Pederson makes sure Birds are more than just Carson show
Doug Pederson coaches the Eagles, all of them, the quarterbacks and the defensive backs, the tackles and the tacklers, those making plays and those preventing them. For that, he knows he must brace against the 21st-century sports trend about to explode.
That’s what the head coach did Monday, before his 8-1 Eagles began a byeweek sabbatical.
That’s what he did by making sure the whole story didn’t turn into a one-man play.
Because of how sports have come to be presented nationally and locally, the Eagles are about to be cast as Carson Wentz and 50 other guys. It’s the shortversion, easy-to-carry, easier-to-yell-about way to create interest. Throw his name out there, start a discussion, inflate TV ratings, pile up clicks. It’s the LeBron James model, and Wentz will be ideal for the purpose. The former president even famously reduced the Eagles to a ride on the “Wentz Wagon.” It’s how it rolls. And don’t expect the souvenir hucksters to get in its way.
With Wentz, in just his second NFL season, already close to a Pro Bowl spot, Pederson was prepared for the moment at his regular, day-after press briefing Monday at the NewsControl Compound. And when the conversation turned to crediting Wentz for the Birds’ unselfishness, he knew he had to run a reverse.
“There’s a lot of guys that way that are unselfish, disciplined ballplayers, in the way they prepare and study,” Pederson said. “I think with Carson leading the offense and kind of being the face right now and getting the accolades, he is the most humble guy you will come across. But he understands that this is a team game.
“So everything he is getting, he deserves, for the way he prepares and studies. But I think there’s a lot of guys who do the same thing. They may get overlooked, but they prepare to the best of their abilities.”
For multiple reasons, some reasonable and at least one unnecessarily cruel, Pederson’s coaching skills were to be sent this season to a referendum. He was not deeply seasoned in the industry before Jeffrey Lurie rescued him from Andy Reid’s Kansas City coaching staff. His 7-9 season last year wasn’t enough for his visor to make it into the Coach of the Year ring. And then there was the over-the-top nonsense from a failed former NFL executive before the season suggesting Pederson was not even qualified to be a pro football coach.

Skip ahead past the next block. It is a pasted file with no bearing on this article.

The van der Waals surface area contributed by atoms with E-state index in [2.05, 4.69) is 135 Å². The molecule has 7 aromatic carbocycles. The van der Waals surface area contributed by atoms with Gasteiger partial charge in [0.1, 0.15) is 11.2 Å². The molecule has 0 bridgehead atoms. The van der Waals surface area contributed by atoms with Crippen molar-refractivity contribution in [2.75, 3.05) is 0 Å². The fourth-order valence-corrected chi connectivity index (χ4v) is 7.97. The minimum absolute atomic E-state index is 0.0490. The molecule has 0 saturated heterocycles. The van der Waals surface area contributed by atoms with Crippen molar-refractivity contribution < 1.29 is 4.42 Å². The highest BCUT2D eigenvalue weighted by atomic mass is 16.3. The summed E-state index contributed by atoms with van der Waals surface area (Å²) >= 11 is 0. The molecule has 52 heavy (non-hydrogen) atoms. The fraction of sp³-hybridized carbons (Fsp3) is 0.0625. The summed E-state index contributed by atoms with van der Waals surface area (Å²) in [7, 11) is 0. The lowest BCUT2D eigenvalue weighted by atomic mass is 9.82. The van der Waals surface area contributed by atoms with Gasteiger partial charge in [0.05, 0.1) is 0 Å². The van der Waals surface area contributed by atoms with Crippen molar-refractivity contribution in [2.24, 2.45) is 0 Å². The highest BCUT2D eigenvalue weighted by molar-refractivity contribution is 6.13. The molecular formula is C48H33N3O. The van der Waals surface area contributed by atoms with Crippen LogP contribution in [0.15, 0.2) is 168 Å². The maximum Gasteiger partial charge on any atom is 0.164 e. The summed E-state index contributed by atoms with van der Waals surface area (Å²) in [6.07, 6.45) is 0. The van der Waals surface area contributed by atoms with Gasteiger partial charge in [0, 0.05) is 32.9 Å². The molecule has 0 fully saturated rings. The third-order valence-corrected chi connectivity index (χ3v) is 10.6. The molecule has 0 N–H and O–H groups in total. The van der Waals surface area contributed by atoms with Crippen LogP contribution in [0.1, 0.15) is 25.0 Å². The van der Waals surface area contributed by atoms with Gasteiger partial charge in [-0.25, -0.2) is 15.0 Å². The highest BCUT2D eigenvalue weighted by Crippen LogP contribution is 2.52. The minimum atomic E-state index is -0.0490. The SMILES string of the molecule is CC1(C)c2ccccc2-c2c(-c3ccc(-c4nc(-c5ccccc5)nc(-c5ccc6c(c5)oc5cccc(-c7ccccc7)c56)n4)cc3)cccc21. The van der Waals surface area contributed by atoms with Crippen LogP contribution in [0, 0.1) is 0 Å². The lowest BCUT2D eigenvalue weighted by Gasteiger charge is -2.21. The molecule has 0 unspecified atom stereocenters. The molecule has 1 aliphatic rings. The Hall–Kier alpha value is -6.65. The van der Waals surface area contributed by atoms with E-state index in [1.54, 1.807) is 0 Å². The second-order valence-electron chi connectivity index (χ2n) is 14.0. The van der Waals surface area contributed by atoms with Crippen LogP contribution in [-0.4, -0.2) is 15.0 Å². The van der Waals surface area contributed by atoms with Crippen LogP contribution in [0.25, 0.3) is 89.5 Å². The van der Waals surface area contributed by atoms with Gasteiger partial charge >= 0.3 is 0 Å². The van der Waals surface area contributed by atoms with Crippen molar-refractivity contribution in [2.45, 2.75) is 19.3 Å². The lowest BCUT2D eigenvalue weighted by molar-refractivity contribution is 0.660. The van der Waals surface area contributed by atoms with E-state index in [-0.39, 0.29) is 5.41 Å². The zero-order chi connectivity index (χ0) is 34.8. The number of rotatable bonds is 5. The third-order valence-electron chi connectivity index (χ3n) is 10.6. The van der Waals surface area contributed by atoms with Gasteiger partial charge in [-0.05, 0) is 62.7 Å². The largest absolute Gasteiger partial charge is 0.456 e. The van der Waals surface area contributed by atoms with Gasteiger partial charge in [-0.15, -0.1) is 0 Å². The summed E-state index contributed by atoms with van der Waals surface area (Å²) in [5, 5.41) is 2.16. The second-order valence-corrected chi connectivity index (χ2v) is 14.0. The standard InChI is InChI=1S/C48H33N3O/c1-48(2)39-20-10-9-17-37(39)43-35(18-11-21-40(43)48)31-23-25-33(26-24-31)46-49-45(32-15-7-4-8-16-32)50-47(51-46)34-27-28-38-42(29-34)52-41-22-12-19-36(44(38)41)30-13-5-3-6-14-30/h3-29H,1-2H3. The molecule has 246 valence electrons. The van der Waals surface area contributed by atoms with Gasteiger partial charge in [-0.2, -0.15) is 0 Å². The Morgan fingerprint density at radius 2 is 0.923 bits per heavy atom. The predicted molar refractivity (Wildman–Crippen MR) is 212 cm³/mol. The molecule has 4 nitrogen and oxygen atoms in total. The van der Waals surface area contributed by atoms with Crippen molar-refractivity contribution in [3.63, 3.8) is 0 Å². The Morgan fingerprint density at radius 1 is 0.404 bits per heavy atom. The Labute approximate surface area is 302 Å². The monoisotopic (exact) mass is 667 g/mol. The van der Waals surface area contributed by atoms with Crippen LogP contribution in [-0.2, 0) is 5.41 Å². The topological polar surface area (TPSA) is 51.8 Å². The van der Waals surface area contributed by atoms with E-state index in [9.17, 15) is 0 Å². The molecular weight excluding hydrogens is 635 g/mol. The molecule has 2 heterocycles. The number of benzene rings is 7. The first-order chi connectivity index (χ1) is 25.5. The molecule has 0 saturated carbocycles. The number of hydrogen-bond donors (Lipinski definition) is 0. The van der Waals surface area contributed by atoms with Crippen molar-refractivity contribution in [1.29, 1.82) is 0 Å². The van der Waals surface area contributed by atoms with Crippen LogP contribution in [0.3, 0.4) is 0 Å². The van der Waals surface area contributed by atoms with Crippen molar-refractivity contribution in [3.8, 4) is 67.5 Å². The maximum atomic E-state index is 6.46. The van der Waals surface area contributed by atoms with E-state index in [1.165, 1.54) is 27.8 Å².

But more than halfway into the season, no NFL coach has been more successful. And it’s the subtle things like making certain not to allow the Wentzabove-all-else narrative to spread that has defined Pederson’s professional growth.
The players see that; they hear that. The Eagles are young in many areas, but there are some veterans on that roster, some raised in the Eagles system, others new to it just this year. Because Wentz is a legendary worker him- self, they will not dispute his value. More, they will be happy to ride his accurate arm, mystical evasiveness and positive attitude to the playoffs and beyond.
Just the same, the head coach must be careful not to let Wentz’s growing reputation smother any other egos in the room. Nor can he allow the notion to spread that the rest of the Eagles only need to show up on Sundays and let Wentz entertain the 68,000 modeling his replica jersey.
“Listen, I don’t like to put it all on one guy,” Pederson said Monday, when asked if Wentz setting a new standard for Eagles success. “I think he is a part of the standard. But it is not, ‘Carson, you set it, and I’ll follow your lead,’ even though he is playing extremely well.”
As a former quarterback and the Birds’ play-caller, Pederson knows he must guard against any in-house sentiment that he coaches half the team and that Jim Schwartz is in charge of the other. That might be accurate with some of the game-day tasks. It cannot work when it comes to managing people. Pederson can run all the successful shovel-passes there are in his book. None will matter if he is believed to be shoveling mud on one half of his clubhouse.
“You’ve got to look at our defense, too, and the way they’ve studied, and the way they understand our defense,” Pederson said. “Those standards are being set all over the place. Our players pride themselves on playing well each week. And if it’s Carson, if it’s Fletch (Fletcher Cox), if it’s Brandon (Graham), Malcolm (Jenkins), whoever it might be, they want to make sure that they want to do everything they can to win that next game.”
That next game won’t be for two weeks, in Dallas. That gives the Eagles, all of the Eagles, plenty of time to breathe. It also gives the easy story time to grow.
Wentz has been spectacular. He hasmade the Eagles better. And as long as Pederson keeps that hype to a minimum, he can make them contenders, too.
There’s no doubt that quarterback Carson Wentz, here congratulating running back Corey Clement after a touchdown in a 51-23pasting of the Broncos Sunday, has fueled the Eagles’ 8-1start. But coach Doug Pederson knows — and isn’t afraid to share — that...